The story is that Jimmy Bell went into a nail salon to get a manicure and was charged $4 extra for being a man. Being that Jimmy Bell is, as the Washing Post put it, a “lawyer with a knack for the headline-making case” he obviously could not tolerate this grievance and is suing the salon for $200,000.

Whether or not Jimmy Bell is a crybaby and a waste of everyone’s time and money is an issue I’ll leave aside, because I’m more interested in where society and the legal system will draw the line on issues like this.

For starters, there appears to be a significant stigma against charging different prices to the obese, and somewhat less of a stigma against charging to different genders, whereas nobody seems to have any objection to senior citizens and children’s discounts. This is somewhat counterintuitive, as you would expect people to be more against charging based upon something upon which we have absolutely no control, such as age or gender, rather than something over which we have some control, like weight.

One explanation for this counterintuitive belief may be that people are more willing to tolerate discriminations that are framed as discounts rather than penalties. Senior citizens and children get discounts, whereas men and the overweight are charged a premium at a nail salon. These are functionally the same, but the framing is different.

People may also be more tolerable of discrimination that is widely shared rather than singling out some minority. So a premium for a man in a nail salon (where men are a minority) is less acceptable than a premium for men at a gym, where the gender mix is more equal.

Intuitively, most people don’t object to Ladies Night discounts at bars, although enough have taken the trouble to bring lawsuits that it is illegal in several states. California’s Unruh Civil Rights Act has been ruled as prohibiting Ladies’ Night at a nightclub and Ladies’ Day at a carwash, and the Gender Tax Repeal Act of 1995 specifically outlawed any gender based price discrimination. Californians, it seems, have something against price discrimination. Other states, like Illinois, Pennsylvania, and Washington have allowed it.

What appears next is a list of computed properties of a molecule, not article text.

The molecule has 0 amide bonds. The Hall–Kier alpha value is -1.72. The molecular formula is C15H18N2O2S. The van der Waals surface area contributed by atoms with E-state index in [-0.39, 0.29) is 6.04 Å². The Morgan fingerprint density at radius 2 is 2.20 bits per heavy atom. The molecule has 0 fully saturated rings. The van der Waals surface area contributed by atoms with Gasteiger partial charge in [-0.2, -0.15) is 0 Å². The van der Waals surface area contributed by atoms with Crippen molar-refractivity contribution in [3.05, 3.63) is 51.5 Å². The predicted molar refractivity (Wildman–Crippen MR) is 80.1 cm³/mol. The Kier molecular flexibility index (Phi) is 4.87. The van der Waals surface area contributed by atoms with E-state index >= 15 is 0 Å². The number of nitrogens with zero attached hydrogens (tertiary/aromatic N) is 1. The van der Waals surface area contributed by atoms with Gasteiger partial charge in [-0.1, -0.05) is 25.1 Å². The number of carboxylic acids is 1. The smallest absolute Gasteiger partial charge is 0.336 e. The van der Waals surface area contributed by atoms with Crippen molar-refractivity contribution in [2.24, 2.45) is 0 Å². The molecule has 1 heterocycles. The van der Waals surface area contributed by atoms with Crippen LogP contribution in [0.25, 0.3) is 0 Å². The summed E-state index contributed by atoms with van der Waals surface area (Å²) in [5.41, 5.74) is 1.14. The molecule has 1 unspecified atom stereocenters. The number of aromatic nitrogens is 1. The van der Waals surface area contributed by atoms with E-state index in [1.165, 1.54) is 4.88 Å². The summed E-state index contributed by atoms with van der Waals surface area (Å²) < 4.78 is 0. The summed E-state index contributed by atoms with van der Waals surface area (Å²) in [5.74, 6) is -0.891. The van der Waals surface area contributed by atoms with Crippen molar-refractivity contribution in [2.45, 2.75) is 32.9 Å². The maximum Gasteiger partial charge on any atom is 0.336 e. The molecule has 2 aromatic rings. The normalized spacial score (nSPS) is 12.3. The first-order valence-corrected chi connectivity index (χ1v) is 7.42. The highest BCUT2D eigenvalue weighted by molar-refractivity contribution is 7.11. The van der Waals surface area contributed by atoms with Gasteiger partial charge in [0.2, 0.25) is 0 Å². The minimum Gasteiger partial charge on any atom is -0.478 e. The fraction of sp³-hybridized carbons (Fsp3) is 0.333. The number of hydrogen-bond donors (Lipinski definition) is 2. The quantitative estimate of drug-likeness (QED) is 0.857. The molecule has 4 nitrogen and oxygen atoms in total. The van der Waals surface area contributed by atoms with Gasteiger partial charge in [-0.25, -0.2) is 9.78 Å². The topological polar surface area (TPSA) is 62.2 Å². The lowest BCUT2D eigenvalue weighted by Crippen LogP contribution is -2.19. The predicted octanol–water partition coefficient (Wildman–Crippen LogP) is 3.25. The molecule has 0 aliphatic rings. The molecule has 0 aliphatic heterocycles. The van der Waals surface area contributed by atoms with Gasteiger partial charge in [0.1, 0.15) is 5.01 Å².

In contrast, there is a generally widespread agreement that businesses should not be allowed to price discriminate against people on the basis of skin color, although some libertarians will dissent (cue Bryan Caplan to defend race based discrimination).

So is there a clear line about what kind of price discrimination is acceptable and which isn’t? Some states like California have taken a very hard-line against price discrimination, putting the burden of proof upon businesses to provide cost based justifications. For example, auto insurance companies are forbidden from setting rates for an individual based on anything other than three factors: their driving record, how many miles they drive, and their years of driving experience. Others states, in contrast, are more lenient.